At this stage, I decided to have a closer look on the content of the folder, referenced by the installation log entry (…Program Files (x86)\HP\HP Storage Management Pack for System Center\apache-tomcat-7.0.42\bin\SCOMMPServerw.exe):
The service.bat file seemed exactly what I needed so I examined its content and was pleased to find, that it actually contained the code for the installation of the service “SCOMMPServer”. I used the simple command line to trigger the installation:
“Service.bat install SCOMMPServer”
After completing these steps, I was able to successfully add the storage devices in the HP User configuration tool:
Therefore, now that the MP has been installed, I started wondering on what the cause could be. My account was surely member of the local “Administrators” group on the server and I was sure that I have elevated the installation in order to avoid potential permission issues. My next guess was that something is preventing the InstallShield from installing the service and this could only be a Group Policy Setting, being applied on the Management Server.
Indeed, after blocking the inheritance of all GPOs, ensuring that there are no enforced GPOs and cleaning the GPO settings from the registry I was able to confirm a clean installation of the SCOMMPService as a part of the Management Pack installation process.
Unfortunately, I had no possibility to check exactly which GPO setting was causing the issue, but this information should be sufficient for you to know where to look for the cause, in case you encounter this same problem.
Management pack workflow redundancy
Along with the HP Storage Management Pack for System Center, I was able to test also the HPE OneView SCOM Integration Kit and I must say that it was a pleasant surprise to see that they have used the concept of SCOM resource pools to distribute the management pack workflows and provide redundancy on application level.
Unfortunately, this is not the case with HP Storage Management Pack (v 4.2.1.), where you can add only one Management Server in the HP User Configuration Tool and it is the only instance doing your discoveries and handling the workflows.
By examining the files in the installation directory, I was able to tell that the Configuration Tool uses xml-based configuration file, named “ConfigFile.xml”, which defines the SCOM Management Server:
All my attempts to make alter it in order to achieve some kind of redundancy were left with no result. The same applies to the SNMP collection point, which also cannot be made redundant. Hopefully this will change in the upcoming releases.
Supported SNMP trap versions
As already mentioned the HP Storage Management Pack offers the possibility to deliver storage events in form of SNMP traps. In my setup, I have configured the SNMP collection point and configured all three storage devices (HP 3PAR StoreServ, HP StoreVirtual and HP StoreOnce) to forward the events to it.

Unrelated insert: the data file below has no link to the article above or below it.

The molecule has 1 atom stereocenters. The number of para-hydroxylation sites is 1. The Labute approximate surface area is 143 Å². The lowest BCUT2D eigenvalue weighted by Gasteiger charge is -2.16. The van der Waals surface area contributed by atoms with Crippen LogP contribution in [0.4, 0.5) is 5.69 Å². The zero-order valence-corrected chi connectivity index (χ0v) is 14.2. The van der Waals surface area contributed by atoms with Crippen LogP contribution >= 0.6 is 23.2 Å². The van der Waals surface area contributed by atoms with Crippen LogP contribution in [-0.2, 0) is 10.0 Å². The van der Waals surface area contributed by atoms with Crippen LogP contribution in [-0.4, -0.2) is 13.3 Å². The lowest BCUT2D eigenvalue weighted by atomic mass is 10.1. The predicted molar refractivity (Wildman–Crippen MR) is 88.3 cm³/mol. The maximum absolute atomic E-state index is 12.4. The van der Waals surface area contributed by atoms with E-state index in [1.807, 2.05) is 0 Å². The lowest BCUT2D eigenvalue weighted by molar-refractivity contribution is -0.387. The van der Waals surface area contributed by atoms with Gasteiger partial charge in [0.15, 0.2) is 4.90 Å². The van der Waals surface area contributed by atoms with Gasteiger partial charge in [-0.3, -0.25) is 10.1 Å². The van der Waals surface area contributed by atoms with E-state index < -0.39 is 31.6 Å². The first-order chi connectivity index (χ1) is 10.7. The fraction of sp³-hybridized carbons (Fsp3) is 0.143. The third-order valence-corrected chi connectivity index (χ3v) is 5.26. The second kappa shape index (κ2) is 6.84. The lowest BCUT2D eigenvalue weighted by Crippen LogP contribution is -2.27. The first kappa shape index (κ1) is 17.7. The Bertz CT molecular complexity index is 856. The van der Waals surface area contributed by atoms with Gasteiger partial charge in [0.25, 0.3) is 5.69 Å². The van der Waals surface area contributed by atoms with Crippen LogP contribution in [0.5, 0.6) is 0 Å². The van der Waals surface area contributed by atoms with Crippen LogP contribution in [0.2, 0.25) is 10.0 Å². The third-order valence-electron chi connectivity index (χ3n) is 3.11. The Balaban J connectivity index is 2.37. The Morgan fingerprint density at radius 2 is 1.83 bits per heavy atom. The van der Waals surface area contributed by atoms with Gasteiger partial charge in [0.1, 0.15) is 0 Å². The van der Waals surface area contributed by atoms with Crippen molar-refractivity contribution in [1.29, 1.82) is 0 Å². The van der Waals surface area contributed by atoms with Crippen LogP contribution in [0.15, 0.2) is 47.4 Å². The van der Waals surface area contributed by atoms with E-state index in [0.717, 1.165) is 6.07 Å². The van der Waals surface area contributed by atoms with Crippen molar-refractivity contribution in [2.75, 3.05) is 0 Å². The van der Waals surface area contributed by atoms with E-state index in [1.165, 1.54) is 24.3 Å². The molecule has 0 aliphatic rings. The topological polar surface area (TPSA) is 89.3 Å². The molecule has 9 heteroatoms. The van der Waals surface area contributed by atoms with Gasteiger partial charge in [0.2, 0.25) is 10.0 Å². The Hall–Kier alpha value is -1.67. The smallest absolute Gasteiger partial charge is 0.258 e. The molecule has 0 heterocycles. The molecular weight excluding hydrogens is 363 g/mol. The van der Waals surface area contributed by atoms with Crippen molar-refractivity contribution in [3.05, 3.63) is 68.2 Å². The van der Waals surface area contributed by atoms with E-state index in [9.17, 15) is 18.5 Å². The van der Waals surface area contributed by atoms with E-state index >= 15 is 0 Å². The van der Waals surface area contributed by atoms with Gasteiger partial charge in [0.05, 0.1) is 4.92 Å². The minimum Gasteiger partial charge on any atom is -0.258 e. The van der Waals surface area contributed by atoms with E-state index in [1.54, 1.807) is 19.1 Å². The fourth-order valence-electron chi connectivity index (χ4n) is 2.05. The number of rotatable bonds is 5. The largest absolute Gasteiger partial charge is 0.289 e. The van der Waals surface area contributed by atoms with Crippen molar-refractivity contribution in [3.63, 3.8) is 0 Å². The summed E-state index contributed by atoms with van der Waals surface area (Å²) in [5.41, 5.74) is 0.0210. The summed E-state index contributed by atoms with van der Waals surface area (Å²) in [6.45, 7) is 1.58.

The “HP Storage Management Pack for System Center User Guide v4.2.1” explicitly mentions that all HP 3PAR StoreServ storage alerts and alert state changes are converted into SNMPv2 traps and forwarded to the registered SNMP collection server. The specific I came across concerns the delivery of the events from the HP StoreVirtual and HP StoreOnce storage devices. Shortly after configuring the SNMP target (the collection server) on those particular devices, I noticed that the events are either delivered in an intermittent way or in the most cases – not delivered at all. Doing a network capture revealed that the SNMP traps are actually reaching the network interface on the collection point, but the respective workflows do not handle them properly. After hours of troubleshooting, I got my hands on statement from the development team, which says that SNMPv1 is currently the only supported way of delivering SNMP traps for HP StoreOnce and HP StoreVirtual. So if you encounter the same issue, please be sure to configure your storage devices (HP StoreOnce and HP StoreVirtual) to send only SNMPv1 traps. This way you will ensure steady delivery of storage events to your SCOM infrastructure.
If you need to monitor your HP storage devices in SCOM, using the HP Storage Management Pack for System Center please ensure that the following topics have been covered:
- You have configured a SNMP collection point, which either a dedicated server or SCOM Management server that is not part of network monitoring resource pool.
- You have ensured that there are no GPO settings, which might prevent the installation of the SCOMMPServer service on your SCOM Management Server.
- Port 8080 (TCP) is opened on both your SCOM management Server and your SNMP collection point server. Filtering this port will lead to issues with the web service communication and as a result the discovery will not work and your storage diagram view will never get updated. There is a certain danger in this, as it will always stay “green” giving you a false feeling that everything with your storage is fine.
- You have ensured that your HP StoreVirtual and HP StoreOnce storage devices are configured to send SNMPv1 traps to your SNMP collection point. Otherwise, the delivery of the events from those devices cannot be guaranteed.